The upcoming discussion will update you about the differences between microeconomics and macroeconomics.
Economic theory is broadly divided into two branches—microeconomics and macroeconomics. The term ‘micro’ comes from the Greek word mikros which means small.
Accordingly, microeconomics studies the activity of the individual units in the economy. It is essentially a theory of decision-making which deals with the problems of maximisation or minimisation of an objective function of a decision-taking unit within the constraints imposed upon it.
Its subject-matter is the interactions of the behaviour patterns of various decision- taking units, as they are reflected in the market. In microeconomic model, households choose their purchase to maximise their utility (satisfaction), and firms make production decisions to maximise profits. Prices are formed in the markets where the outcomes of separate individual behaviours are coordinated.
How each price is formed, how different prices are related to each other, etc., are the central problems of micro-theory. Price and quantity of each product, demand and supply of each product and factor, demand and supply of each decision-taking unit and similar other things are the primary economic variables that arc dealt with in micro-theory.
Again, the term ‘macro’ comes from the Greek word makros which means large. Thus, macroeconomics is concerned with the behaviour of the economy as a whole — with booms and recessions, the economy’s total output of goods and services and the growth of output, the rate of inflation and unemployment, the balance of payments and so on. Macroeconomics studies the interaction of many house-holds and firms, but micro and macro are inextricably linked.
When we study the economics as a whole, we must consider the decisions of individual economic actors. For example, to understand what determines total consumption spending, we must think about a family decision as to how much to spend today and how much to save for the future. Since aggregate variables are simply the sum of the variables describing many individual decisions, macroeconomics is inevitably founded in microeconomics.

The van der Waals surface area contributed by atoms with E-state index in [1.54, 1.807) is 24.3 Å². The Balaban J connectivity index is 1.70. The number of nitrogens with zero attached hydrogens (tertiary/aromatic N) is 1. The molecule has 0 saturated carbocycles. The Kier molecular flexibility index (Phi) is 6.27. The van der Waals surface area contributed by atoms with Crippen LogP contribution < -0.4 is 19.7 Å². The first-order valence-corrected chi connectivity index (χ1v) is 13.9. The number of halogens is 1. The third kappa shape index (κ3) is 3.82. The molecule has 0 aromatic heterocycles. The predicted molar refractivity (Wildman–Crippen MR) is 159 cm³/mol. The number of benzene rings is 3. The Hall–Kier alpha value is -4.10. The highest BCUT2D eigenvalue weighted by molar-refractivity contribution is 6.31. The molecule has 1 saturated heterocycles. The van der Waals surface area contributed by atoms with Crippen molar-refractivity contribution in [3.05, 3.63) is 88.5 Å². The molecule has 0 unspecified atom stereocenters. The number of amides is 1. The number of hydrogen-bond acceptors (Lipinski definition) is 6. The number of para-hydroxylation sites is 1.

The distinction between microeconomics and macroeconomics is artificial since aggregates are derived from the sums of individual figures. Yet the distinction is justified because what is true for individual in isolation may not be true for the economy as a whole. For example, an individual may become richer by saving than spending.
However, if all individuals save more and spend less, the nation as a whole does not become richer. If every individual in the economy saves more than before the national income falls — this is the paradox of thrift in macroeconomics. The distinction is also justified because of the methodological differences in the two branches of economics. Microeconomics uses the partial equilibrium analysis where the ceteris paribus assumption is made.
Thus, when the price of a commodity is determined, it is assumed that other things remain unchanged. To have an overall idea about the totality of economic activities, we might take resort to the Walrasian General Equilibrium Analysis in which all markets and all individual quantities would be presented simultaneously with all their interrelations.
All the individual quantities would, then, be derived from the behaviours of all decision-making units. Each and every differential of individual behaviour would exhibit its proper role in the social integral.
Macroeconomics is a young and imperfect science. It was first introduced by R. Frisch in 1933. Before that macroeconomics was known as income theory and microeconomics as price theory. The price theory was mainly concerned with the determination of individual prices, whereas macroeconomics is concerned with the determination of the equilibrium level of income and employment in the economy.
This does not mean that income concepts are neglected in microeconomics and prices are neglected in macroeconomics. Microeconomic theory is mainly concerned with the determination of factor incomes such as wages, rent, interest and profit. Similarly, macroeconomics is also concerned with the determination of the price level. Where microeconomics is concerned with the determination of relative prices, macroeconomics determines the absolute price level.
Again, while microeconomics determines the relative factor shares, macroeconomics determines the aggregate income level. We study macroeconomics not only to explain economic events but also to improve economic policy. The monetary and fiscal tools of Government can influence the economy and macroeconomics helps policy-makers to evaluate policies. Macroeconomists are asked to explain the economic world as it is and to consider what it could do to improve the situation.